BTW, I should have mentioned that I quit taking as much DHEA as I had been for a while (100 mg) because I was losing hair very quickly in the "male pattern baldness" areas for the first time. I am sure it was due to the huge increase in DHT (Dehydrotestosterone from free testosterone conversion) from testosterone replacement. And DHEA is good for the same thing. So I cut it back. Did you get a chance to read the book I suggested? I recently read from a local urologist's website that DHEA is a promoter of Human Growth Hormone and Insulin-Like Growth Factor-1 as well as testosterone. (Estrogen conversion in men at least is usually minimal and can be prevented substantially with the supplements mentioned in the book -- which I used.) HGH AND IGF-1 are also substances that I have an interest in -- both strongly anabolic (i.e., "building hormones" --which is likely what we need to regenerate cells and tissues). A theory of mine is that they may be helpful for statin-caused ALS-like issues. I hope to get a chance to look into it better before too long.
On another issue more for me and other men: I have considered going off of testosterone and just supplementing with high doses of DHEA. I may try that in a few months. I have a hunch it will work fine.
I have done Botox over the last few years. Shots between the eyes. The last time, which was the first since my Zocor problems, I may have set off a bad period for my arms. Or it may have been a coincidence. One of the few contraindications for Botox is ALS. This leads me to believe that I have the same issues just not the progression of the disease. I have thought that for a long time about both of us. Before too long I will give it a go again and see if I get a "definitive reading" on it this time -- and whether it is a temporary or more permanent-type set back. Right now I cannot tell what it may have been but I will monitor it more scientifically next time.
I hope things are going well for you. How has your exercising done? Has it helped any?
Joined: 14 Sep 2006 Posts: 262 Location: New York City
Posted: Wed Nov 21, 2007 12:00 am Post subject:
I actually like how this thread has morphed. The real-world information posted here is so invaluable. It's also great how every thread is punctuated with a crisply relevant response.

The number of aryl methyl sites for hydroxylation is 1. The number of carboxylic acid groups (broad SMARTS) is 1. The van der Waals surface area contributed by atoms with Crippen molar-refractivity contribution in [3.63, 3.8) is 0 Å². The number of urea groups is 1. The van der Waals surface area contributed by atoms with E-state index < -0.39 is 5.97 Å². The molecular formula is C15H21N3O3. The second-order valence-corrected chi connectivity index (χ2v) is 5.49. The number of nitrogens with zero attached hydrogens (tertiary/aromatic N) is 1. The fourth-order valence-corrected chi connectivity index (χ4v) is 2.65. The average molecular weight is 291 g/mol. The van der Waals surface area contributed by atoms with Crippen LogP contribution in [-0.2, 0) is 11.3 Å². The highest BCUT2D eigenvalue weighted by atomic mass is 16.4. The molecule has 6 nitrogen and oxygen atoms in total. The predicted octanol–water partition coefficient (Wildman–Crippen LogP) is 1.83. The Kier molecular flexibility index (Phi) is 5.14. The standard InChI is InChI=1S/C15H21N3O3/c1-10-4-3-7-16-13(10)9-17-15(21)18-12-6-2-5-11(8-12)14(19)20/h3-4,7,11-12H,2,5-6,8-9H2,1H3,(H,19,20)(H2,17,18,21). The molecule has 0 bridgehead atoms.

Hey Biologist, I have some great information relating to this subject that might interest you. I just want to crystallize it better into a more coherent form. Anyway, I also wanted to wish you and everyone and their families a happy and healthy Thanksgiving.
I do believe I have some Ambien in the cabinet. I have never used it though. I take .5 mg of Ativan at night to sleep as it helps with my anxiety. I can try the Ambien though if you think it might help.
I would say that my arms/shoulders are weaker. I have reached the point where exercising them are not to my benefit. I have no problems with doing range of motion exercises, but any machine work or riding an Air-Dyne causes even more weakness and stiffness the next day. I am going to try just using the treadmill and bike with no arm work. I would like to keep my legs strong. They are not as strong as when I was running of course.
I have continued with the 25 mg. of DHEA. I have not read the book yet. I did some research on the DHEA as well and I will continue to see what happens. I seem to have a few good days and then a miserable one. Perhaps it's when I overdo it. Yesterday I could not get a jacket on by myself which scared me. I have ordered some Dribose to if that helps at all. I guess we are all trials and experiments.
Dr. Graveline's diagnosis has taken us all be surprise. I hope he will share some info with us also. I feel bad for him. I know how devastated I felt when given the diagnosis. It's odd...since I was diagnosed two years ago, two more people in our town that I know have also been given the ALS diagnosis. They have not taken statins but they are progressing more quickly. Our town isn't that big either. Scary!
As always, I appreciate your valuable info. Good luck with your experiments.
adec: Thanks for all of the info that you supply and I wish you a wonderful Thanksgiving also.
Joined: 13 Dec 2006 Posts: 1136 Location: Fort Worth, Texas
Posted: Wed Nov 21, 2007 7:08 pm Post subject:
all: since we are in the SATIN segment of the forum. I thought I would provide a personal update: I am still having some difficulties; not as predictable as they have been though and getting better each month it seems (fingers crossed). This allergy season has exacerbated some of the familiar problems: burning in the long muscles, joint pain, night sweats, headaches, sinus probs, but I am back at the gym, and that is a small miracle for me. Strength machines that would have put me in bed for a week a few months ago are having the desired effect on my body, and I am able to do a stationary bike for 10 minutes at level 3 without pain. (it used to be 30 minutes at level 11 - ($%#$^&!) ); so, it seems I can reform without damage at last. I hate to, as I've said before, publish without real proof, but my situation is looking favorable, and I continue to be optimistic for all of us.
Finally, for all my American countrymen (and women): Happy Thanksgiving! To all my GREAT British friends: too bad George was so short-sighted - we could all be celebrating together, and with better beer! My fondest wishes for everyone's continued improvement!
I do NOT believe the Ambien would help as a therapy, but for me, it may be slightly "diagnostic" in an odd way to know that it seems to temporarily (several hours) relieve some of the symptoms. The question being "What is the mechanism?" for the relief. I just finished reading the book "In Search of Memory: The Emergence of a New Science of Mind" by Nobel Prize winner Eric R. Kandel which is somewhat helpful in an "off label" way for understanding the biology of neural cells and cellular communication.